This study describes the utilization of anti-asthma medications in two groups of users of such medications in the province of Quebec, Canada, during the year from June 1, 1990, to May 31, 1991. It is based on a secondary analysis of existing data banks recording the medications reimbursed by two government-funded ambulatory drug reimbursement programs that cover individuals aged 65 and over (seniors) and income security (welfare) recipients (ISRs). The study analyzed the use of the anti-asthma medications included in the list of medications eligible for reimbursement for program beneficiaries. Use was studied in two random samples of individuals who had at least one prescription filled for an anti-asthma medication (2566 seniors and 3695 ISRs). The most commonly used medication in both groups was inhaled salbutamol 100 mcg. Various forms of theophylline tablets were also used by a high proportion of the sample studied. Over 75% of the seniors and 68% of the ISR group used at least one form of theophylline during the course of the year. Inhaled corticosteroids were used by 43% of the seniors and by 36% of the ISR group, and sympathomimetics (beta 2-agonists), by 63% of seniors and 68% of ISRs.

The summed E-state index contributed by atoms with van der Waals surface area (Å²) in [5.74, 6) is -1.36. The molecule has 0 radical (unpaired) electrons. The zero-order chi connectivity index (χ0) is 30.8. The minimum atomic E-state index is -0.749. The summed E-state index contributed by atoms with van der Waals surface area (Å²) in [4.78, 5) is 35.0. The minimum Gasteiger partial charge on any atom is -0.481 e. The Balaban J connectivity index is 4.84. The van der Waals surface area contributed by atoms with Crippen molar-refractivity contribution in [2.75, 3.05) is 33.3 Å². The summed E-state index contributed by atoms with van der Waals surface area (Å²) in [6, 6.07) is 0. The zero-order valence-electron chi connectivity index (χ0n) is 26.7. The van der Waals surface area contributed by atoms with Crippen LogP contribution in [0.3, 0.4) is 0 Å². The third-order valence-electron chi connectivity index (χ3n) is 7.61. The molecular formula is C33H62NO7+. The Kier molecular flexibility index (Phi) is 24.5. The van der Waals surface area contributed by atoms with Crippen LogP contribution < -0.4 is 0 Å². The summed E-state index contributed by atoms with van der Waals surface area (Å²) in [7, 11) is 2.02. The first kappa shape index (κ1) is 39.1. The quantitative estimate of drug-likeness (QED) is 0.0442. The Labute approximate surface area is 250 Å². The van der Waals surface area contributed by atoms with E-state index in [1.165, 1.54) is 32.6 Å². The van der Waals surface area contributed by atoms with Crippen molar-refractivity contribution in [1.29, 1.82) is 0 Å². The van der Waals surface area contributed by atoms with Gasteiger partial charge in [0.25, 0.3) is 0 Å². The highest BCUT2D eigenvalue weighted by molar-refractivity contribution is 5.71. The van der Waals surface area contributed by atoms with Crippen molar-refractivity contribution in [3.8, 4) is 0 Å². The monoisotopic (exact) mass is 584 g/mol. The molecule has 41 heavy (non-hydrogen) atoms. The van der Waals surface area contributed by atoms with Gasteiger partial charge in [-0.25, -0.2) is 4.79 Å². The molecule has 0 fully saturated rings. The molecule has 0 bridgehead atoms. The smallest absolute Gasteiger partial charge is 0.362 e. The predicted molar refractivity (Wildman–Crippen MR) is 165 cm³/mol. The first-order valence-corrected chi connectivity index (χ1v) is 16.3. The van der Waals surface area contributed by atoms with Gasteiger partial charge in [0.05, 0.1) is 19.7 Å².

BACKGROUND: Objective assessment of airway function is important in epidemiologic studies of asthma to facilitate comparison between studies. Airway hyperresponsiveness (AHR), peak expiratory flow (PEF) variability, and bronchodilator reversibility (BR) are widely used as markers of airway lability in such studies. Data from a survey of a population sample of adolescents and young adults (n = 609; 288 males), aged 13-23 years, were analyzed to investigate whether AHR, PEF variability, and BR can be used interchangeably as markers of asthma in an epidemiological setting. METHODS: Case history, including self-reported and doctor-diagnosed asthma, smoking habits, and use of asthma medication, was obtained by interview and questionnaire. Lung function, airway responsiveness (positive test: PC20 FEV1 20%), BR (positive test: deltaFEV1 [(FEV1max - FEV1min)/FEV1max) 100] > 10%), blood eosinophil count, and skin prick test reactivity were measured by using standard techniques. RESULTS: The prevalence of a positive test was AHR 16.4%, PEFpos 13.3%, and BRpos 7.2%, respectively; 73.5% of the sample had three negative tests. Among the 74 participants with current self-reported asthma (12.2%), 34 subjects (46%) had more than one positive test. Using AHR as the only objective marker of asthma identified 93% of the participants with current asthma, whereas PEF and BR identified 45% and 10%, respectively. Confining the analysis to participants with only one positive test revealed that 61% of the subjects with isolated AHR had current asthma, whereas none of the subjects with isolated BRpos had asthma, and only one participant with isolated PEFpos had current asthma. Degree of histamine responsiveness was closer associated with other asthma-related factors, including self-reported asthma, use of asthma medication, and level of lung function, than PEF variability and bronchodilator responsiveness. CONCLUSIONS: Airway responsiveness to histamine, diurnal peak-flow variability, and bronchodilator reversibility cannot be used interchangeably as objective markers of asthma in epidemiologic studies. On the basis of the present findings, airway hyperresponsiveness to a nonspecific bronchoconstrictor is recommended as the objective marker of asthma-related airway lability.